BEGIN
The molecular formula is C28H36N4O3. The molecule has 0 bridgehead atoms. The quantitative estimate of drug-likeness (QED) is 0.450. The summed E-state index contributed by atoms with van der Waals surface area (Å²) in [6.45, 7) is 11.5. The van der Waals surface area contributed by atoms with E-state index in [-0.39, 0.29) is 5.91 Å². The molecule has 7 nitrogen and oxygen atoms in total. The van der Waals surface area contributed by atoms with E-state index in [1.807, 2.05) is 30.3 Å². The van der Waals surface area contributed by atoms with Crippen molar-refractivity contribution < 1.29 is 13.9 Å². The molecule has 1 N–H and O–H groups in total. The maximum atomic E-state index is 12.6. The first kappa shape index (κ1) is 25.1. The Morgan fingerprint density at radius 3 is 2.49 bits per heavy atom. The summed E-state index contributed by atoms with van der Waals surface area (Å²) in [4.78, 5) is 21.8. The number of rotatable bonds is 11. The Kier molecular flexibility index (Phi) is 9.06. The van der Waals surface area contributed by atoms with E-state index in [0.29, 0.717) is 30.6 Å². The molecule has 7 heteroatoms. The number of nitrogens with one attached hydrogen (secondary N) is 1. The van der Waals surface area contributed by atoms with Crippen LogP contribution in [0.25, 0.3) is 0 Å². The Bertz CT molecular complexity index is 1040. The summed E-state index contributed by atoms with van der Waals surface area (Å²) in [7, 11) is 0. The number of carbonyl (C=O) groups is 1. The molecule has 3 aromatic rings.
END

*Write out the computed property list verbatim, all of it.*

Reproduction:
The molecular formula is C28H36N4O3. The molecule has 0 bridgehead atoms. The quantitative estimate of drug-likeness (QED) is 0.450. The summed E-state index contributed by atoms with van der Waals surface area (Å²) in [6.45, 7) is 11.5. The van der Waals surface area contributed by atoms with E-state index in [-0.39, 0.29) is 5.91 Å². The molecule has 7 nitrogen and oxygen atoms in total. The van der Waals surface area contributed by atoms with E-state index in [1.807, 2.05) is 30.3 Å². The van der Waals surface area contributed by atoms with Crippen molar-refractivity contribution < 1.29 is 13.9 Å². The molecule has 1 N–H and O–H groups in total. The maximum atomic E-state index is 12.6. The first kappa shape index (κ1) is 25.1. The Morgan fingerprint density at radius 3 is 2.49 bits per heavy atom. The summed E-state index contributed by atoms with van der Waals surface area (Å²) in [4.78, 5) is 21.8. The number of rotatable bonds is 11. The Kier molecular flexibility index (Phi) is 9.06. The van der Waals surface area contributed by atoms with E-state index in [0.29, 0.717) is 30.6 Å². The molecule has 7 heteroatoms. The number of nitrogens with one attached hydrogen (secondary N) is 1. The van der Waals surface area contributed by atoms with Crippen LogP contribution in [0.25, 0.3) is 0 Å². The Bertz CT molecular complexity index is 1040. The summed E-state index contributed by atoms with van der Waals surface area (Å²) in [7, 11) is 0. The number of carbonyl (C=O) groups is 1. The molecule has 3 aromatic rings.